It may have taken the music industry a while to get to grips with streaming, but it seems that they now have it sussed. At least, one element of it does.

The decline of the physical product has meant major changes for the industry as people consume their music differently. Chart rules have changed to incorporate streams and downloads and companies like Spotify and Apple Music continue to dominate the market.

And in 2019, streaming accounted for 80% of the overall profit made by the music industry, generating a figure of $8.8 billion. That's more than digital downloads, physical sales, and synch licensing made, combined. And amazingly, it's more than the total combined figure (streaming, digital downloads, physical sales, etc.) made from recorded music in 2017.

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A new report goes as far to suggest that - based on those figures - major labels are making a whopping $1 million (€914,000) per HOUR from streaming alone.

One of the reasons given for streaming's jump in profits has been the fact that people are now more willing to shell out for subscriptions for the likes of Spotify and Apple Music; last year, subscriptions increased by a huge 25%.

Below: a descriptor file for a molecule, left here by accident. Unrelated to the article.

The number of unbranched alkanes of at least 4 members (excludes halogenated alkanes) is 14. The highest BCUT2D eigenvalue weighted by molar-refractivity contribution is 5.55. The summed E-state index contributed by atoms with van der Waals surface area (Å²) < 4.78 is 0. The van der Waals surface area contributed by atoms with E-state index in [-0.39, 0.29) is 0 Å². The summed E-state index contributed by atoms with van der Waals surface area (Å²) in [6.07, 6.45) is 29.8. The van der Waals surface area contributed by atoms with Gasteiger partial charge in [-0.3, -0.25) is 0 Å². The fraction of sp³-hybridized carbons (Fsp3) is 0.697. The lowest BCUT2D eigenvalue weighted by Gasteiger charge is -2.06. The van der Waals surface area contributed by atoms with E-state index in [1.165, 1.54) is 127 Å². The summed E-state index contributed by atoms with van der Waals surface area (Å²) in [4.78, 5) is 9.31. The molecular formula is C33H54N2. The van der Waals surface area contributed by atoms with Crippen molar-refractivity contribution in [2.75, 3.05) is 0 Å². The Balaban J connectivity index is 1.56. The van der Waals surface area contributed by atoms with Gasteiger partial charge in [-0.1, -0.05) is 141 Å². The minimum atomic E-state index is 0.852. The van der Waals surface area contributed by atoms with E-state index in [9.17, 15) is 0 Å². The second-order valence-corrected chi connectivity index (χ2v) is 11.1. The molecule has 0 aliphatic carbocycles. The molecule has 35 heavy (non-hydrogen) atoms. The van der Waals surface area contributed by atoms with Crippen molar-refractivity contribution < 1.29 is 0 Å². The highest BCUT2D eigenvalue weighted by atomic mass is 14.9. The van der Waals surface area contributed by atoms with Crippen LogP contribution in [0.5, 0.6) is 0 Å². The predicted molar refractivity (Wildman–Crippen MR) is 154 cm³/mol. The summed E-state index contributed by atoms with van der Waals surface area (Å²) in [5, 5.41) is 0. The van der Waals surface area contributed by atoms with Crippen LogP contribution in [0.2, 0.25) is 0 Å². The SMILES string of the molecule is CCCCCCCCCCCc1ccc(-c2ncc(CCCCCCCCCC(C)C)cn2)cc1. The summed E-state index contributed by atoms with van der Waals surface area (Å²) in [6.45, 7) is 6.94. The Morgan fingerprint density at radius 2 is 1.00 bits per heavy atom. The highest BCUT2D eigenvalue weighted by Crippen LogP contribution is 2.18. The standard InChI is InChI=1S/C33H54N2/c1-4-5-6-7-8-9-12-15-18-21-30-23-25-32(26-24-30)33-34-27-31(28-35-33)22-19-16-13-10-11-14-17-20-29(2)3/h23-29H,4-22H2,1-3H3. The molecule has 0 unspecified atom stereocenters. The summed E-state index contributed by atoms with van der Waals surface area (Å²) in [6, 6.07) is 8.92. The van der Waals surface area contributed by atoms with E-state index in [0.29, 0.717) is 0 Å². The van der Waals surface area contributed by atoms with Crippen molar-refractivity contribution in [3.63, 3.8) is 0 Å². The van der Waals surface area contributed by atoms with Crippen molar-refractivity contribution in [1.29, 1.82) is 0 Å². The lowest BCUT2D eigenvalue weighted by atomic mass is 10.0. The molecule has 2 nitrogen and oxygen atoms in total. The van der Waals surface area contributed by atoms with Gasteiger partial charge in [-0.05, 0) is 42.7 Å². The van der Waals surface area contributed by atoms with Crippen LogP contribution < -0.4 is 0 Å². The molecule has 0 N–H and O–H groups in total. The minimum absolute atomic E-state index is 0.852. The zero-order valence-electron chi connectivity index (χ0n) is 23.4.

There's one negative to this whole boom in streaming figures, however: those huge numbers are necessarily trickling down to the people who make the music. Artists are still only being paid a reported $0.012 per song stream on Apple Music, or $0.003 per song stream on Spotify - which essentially means that artists need to be pulling in streaming figures of more than 1 million to make any sort of decent money.

Clearly this isn't very fair, but it remains to be seen how it will pan out - or whether artists will be able to someone wrestle back control of their income and get their fair share of the pie.